Wednesday, November 30, 2011

My Clearest Me is Very Sweet!

My Clearest Me by Claudine Gueh Yanting is a sweet book about Wynn, an adorable, quiet, and very shy six-year-old boy who carries his teddy bear everywhere he goes.  He knows he’s different from his classmates.  On this day, he overhears his teacher telling his mother that she worries he will have few friends, “Or worse!  That he will let Dreams pass,” if he doesn’t change.  Wynn wonders what he’s supposed to be. 

As his mother tucks him in that night, she assures him that she loves him no matter what.

“You are a breathing wind,
A bout that flies and flows at night.
Be quiet, be loud, between,
You’ll always be my King of Bright.”

But, still, in his dreams he wonders.  Should he be loud, like a crowd or like the bang of a drum?  Is that his “clearest me?”   Or can a shy and quiet boy, one who is like the soft music of a flute, fit in with the other children?    

This softly rhyming story is beautifully written and illustrated.  Very young children may need some help understanding the rhymes but it’s a great opportunity to spend extra time snuggled in a comfy chair with an attentive little reader talking about the meaning of the words. 

It is wonderful to follow Wynn as he discovers his “clearest me” in his dreams.  The illustrations by Sarah Quek Rui Zhen are wispy and calming, like a sweet dream and, at the same time, bright and bold like children playing and laughing.  The details of the illustrations dance beautifully with the descriptive words and the silly scenes will put a smile on your face.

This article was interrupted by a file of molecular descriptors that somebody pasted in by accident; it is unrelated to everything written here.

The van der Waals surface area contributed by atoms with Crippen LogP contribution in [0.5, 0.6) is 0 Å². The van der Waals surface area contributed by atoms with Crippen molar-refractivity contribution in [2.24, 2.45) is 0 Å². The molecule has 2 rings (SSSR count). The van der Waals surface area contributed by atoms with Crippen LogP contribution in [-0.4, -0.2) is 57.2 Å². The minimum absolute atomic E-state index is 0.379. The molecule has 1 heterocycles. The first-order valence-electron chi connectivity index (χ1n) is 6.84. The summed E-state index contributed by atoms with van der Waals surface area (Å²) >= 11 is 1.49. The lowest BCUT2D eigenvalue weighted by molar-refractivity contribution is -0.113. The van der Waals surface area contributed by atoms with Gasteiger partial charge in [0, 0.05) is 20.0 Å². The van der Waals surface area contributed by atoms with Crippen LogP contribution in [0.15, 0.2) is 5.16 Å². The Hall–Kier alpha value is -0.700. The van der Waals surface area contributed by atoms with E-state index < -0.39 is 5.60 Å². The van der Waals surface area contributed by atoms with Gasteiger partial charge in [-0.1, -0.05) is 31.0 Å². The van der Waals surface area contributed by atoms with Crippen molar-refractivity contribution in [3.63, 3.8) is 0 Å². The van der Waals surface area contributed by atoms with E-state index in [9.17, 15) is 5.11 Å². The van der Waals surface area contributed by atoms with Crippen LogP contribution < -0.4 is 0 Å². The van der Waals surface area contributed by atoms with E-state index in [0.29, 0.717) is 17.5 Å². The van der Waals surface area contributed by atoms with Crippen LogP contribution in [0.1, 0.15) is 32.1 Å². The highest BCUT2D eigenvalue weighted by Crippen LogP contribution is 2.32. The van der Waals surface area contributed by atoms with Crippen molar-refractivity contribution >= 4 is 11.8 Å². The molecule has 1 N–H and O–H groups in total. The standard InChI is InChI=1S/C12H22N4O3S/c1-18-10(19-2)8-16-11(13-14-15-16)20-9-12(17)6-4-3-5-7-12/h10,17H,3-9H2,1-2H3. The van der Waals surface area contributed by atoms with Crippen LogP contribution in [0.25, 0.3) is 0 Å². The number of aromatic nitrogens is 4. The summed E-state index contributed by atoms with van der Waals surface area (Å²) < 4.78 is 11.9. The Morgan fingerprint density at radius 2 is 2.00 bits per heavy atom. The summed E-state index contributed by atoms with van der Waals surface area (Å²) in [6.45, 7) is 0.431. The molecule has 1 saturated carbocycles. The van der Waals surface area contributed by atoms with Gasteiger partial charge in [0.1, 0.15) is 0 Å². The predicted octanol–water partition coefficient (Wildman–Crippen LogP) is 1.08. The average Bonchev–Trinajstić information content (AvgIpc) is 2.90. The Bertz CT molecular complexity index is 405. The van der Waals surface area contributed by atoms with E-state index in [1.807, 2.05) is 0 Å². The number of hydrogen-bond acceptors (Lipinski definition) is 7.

It is clearly a sweet book!

My Clearest Me is available on iTunes.  Coming soon to Kindle, Nook and Sony.  To purchase a copy or for more information please visit the Carry Us Off Books website.

Watch the book trailer on YouTube.

Follow on Twitter: @carryusoffbooks

Like the Carry Us Off Books Facebook page


DISCLOSURE:  I would like to thank Claudine Gueh Yanting for sending me a review copy of the book in PDF format.  NOTE:  In the e-book, the words are separate from the illustrations for text-to-speech application convenience.

Monday, November 14, 2011

He's My Baby Brother!

My little brother was born today.  He woke Mommy up at three o’clock in the morning because he wanted to come out of her tummy.  I was asleep so I didn’t know he was going to be born today.  When I woke up, Grandma said, “Good morning,” and told me I was a big brother.  She made my favorite breakfast, yummy waffles with syrup and chocolate milk.  How did she know that was my favorite?

I’m excited to meet Danny.  That’s his name.  Well, his name is really Daniel but we’re going to call him Danny because Daniel is a big name for a baby.  That’s what Mom says. 

After breakfast, I run upstairs with Grandma so I can get dressed.  It’s really cold outside and there’s a lot of snow on the ground.  When I squish my face on the window, my nose gets really cold and I have to rub it to make it warm again. 

I can get dressed by myself because I’m almost three and a half years old.  I like my soft pants.  Dad says they are called sweat pants but I like to call them soft pants because they are really, really soft.  They are warm, too.  Grandma says I have to put on a t-shirt, then my sweatshirt so my belly button won’t get cold.  I can tie my own shoes but she says she wants to help.  She makes perfect bows and always makes double knots.  I love my grandma.